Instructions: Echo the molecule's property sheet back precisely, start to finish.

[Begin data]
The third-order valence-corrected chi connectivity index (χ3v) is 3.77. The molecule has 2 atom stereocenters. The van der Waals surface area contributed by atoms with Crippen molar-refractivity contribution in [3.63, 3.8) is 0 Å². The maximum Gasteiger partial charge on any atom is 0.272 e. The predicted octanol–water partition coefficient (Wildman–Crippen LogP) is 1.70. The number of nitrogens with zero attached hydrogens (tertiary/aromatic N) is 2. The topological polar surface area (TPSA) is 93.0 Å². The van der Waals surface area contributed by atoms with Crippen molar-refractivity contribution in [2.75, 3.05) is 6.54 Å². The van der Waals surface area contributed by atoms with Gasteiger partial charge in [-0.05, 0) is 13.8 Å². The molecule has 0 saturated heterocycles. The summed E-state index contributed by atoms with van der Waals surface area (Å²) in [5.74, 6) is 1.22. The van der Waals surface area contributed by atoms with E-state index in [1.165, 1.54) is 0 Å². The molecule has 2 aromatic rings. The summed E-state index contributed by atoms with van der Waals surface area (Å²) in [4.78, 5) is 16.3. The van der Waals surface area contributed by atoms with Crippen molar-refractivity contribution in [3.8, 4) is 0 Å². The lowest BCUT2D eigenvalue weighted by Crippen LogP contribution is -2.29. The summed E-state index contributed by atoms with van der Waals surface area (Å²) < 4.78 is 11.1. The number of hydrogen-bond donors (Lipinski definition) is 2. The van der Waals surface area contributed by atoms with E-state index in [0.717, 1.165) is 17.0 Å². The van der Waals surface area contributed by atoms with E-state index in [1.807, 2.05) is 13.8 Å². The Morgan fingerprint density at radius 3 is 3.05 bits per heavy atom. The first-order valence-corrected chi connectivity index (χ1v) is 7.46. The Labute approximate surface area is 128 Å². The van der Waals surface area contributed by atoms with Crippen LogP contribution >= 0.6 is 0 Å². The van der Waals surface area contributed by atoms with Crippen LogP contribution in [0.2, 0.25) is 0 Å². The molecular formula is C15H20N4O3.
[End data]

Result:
The third-order valence-corrected chi connectivity index (χ3v) is 3.77. The molecule has 2 atom stereocenters. The van der Waals surface area contributed by atoms with Crippen molar-refractivity contribution in [3.63, 3.8) is 0 Å². The maximum Gasteiger partial charge on any atom is 0.272 e. The predicted octanol–water partition coefficient (Wildman–Crippen LogP) is 1.70. The number of nitrogens with zero attached hydrogens (tertiary/aromatic N) is 2. The topological polar surface area (TPSA) is 93.0 Å². The van der Waals surface area contributed by atoms with Crippen molar-refractivity contribution in [2.75, 3.05) is 6.54 Å². The van der Waals surface area contributed by atoms with Gasteiger partial charge in [-0.05, 0) is 13.8 Å². The molecule has 0 saturated heterocycles. The summed E-state index contributed by atoms with van der Waals surface area (Å²) in [5.74, 6) is 1.22. The van der Waals surface area contributed by atoms with E-state index in [1.165, 1.54) is 0 Å². The molecule has 2 aromatic rings. The summed E-state index contributed by atoms with van der Waals surface area (Å²) in [4.78, 5) is 16.3. The van der Waals surface area contributed by atoms with Crippen molar-refractivity contribution in [3.8, 4) is 0 Å². The lowest BCUT2D eigenvalue weighted by Crippen LogP contribution is -2.29. The summed E-state index contributed by atoms with van der Waals surface area (Å²) < 4.78 is 11.1. The number of hydrogen-bond donors (Lipinski definition) is 2. The van der Waals surface area contributed by atoms with E-state index in [0.717, 1.165) is 17.0 Å². The van der Waals surface area contributed by atoms with E-state index in [1.807, 2.05) is 13.8 Å². The Morgan fingerprint density at radius 3 is 3.05 bits per heavy atom. The first-order valence-corrected chi connectivity index (χ1v) is 7.46. The Labute approximate surface area is 128 Å². The van der Waals surface area contributed by atoms with Crippen LogP contribution >= 0.6 is 0 Å². The van der Waals surface area contributed by atoms with Crippen LogP contribution in [0.2, 0.25) is 0 Å². The molecular formula is C15H20N4O3.